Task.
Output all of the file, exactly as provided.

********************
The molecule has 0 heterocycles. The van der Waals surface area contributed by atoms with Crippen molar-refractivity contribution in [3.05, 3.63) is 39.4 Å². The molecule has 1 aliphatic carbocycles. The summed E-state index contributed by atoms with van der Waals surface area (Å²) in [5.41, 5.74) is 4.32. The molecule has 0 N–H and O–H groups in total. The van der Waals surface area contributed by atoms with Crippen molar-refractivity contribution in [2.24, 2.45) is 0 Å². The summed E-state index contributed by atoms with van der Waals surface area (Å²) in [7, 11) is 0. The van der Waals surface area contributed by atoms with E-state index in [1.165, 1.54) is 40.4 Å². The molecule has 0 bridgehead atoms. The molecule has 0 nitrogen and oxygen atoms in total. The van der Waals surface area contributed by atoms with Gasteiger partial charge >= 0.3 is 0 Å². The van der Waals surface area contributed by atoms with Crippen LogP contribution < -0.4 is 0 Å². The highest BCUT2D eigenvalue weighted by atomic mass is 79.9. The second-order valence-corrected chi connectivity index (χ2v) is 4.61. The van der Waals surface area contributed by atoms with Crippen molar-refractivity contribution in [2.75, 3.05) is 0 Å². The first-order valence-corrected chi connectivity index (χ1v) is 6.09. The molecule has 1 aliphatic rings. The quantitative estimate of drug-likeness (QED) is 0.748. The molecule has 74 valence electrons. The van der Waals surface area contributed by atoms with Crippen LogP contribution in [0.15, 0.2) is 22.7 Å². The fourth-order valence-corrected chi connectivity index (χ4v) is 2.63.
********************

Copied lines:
The molecule has 0 heterocycles. The van der Waals surface area contributed by atoms with Crippen molar-refractivity contribution in [3.05, 3.63) is 39.4 Å². The molecule has 1 aliphatic carbocycles. The summed E-state index contributed by atoms with van der Waals surface area (Å²) in [5.41, 5.74) is 4.32. The molecule has 0 N–H and O–H groups in total. The van der Waals surface area contributed by atoms with Crippen molar-refractivity contribution in [2.24, 2.45) is 0 Å². The summed E-state index contributed by atoms with van der Waals surface area (Å²) in [7, 11) is 0. The van der Waals surface area contributed by atoms with E-state index in [1.165, 1.54) is 40.4 Å². The molecule has 0 bridgehead atoms. The molecule has 0 nitrogen and oxygen atoms in total. The van der Waals surface area contributed by atoms with Gasteiger partial charge >= 0.3 is 0 Å². The van der Waals surface area contributed by atoms with Crippen LogP contribution < -0.4 is 0 Å². The highest BCUT2D eigenvalue weighted by atomic mass is 79.9. The second-order valence-corrected chi connectivity index (χ2v) is 4.61. The van der Waals surface area contributed by atoms with Crippen molar-refractivity contribution in [2.75, 3.05) is 0 Å². The first-order valence-corrected chi connectivity index (χ1v) is 6.09. The molecule has 1 aliphatic rings. The quantitative estimate of drug-likeness (QED) is 0.748. The molecule has 74 valence electrons. The van der Waals surface area contributed by atoms with Crippen LogP contribution in [0.15, 0.2) is 22.7 Å². The fourth-order valence-corrected chi connectivity index (χ4v) is 2.63.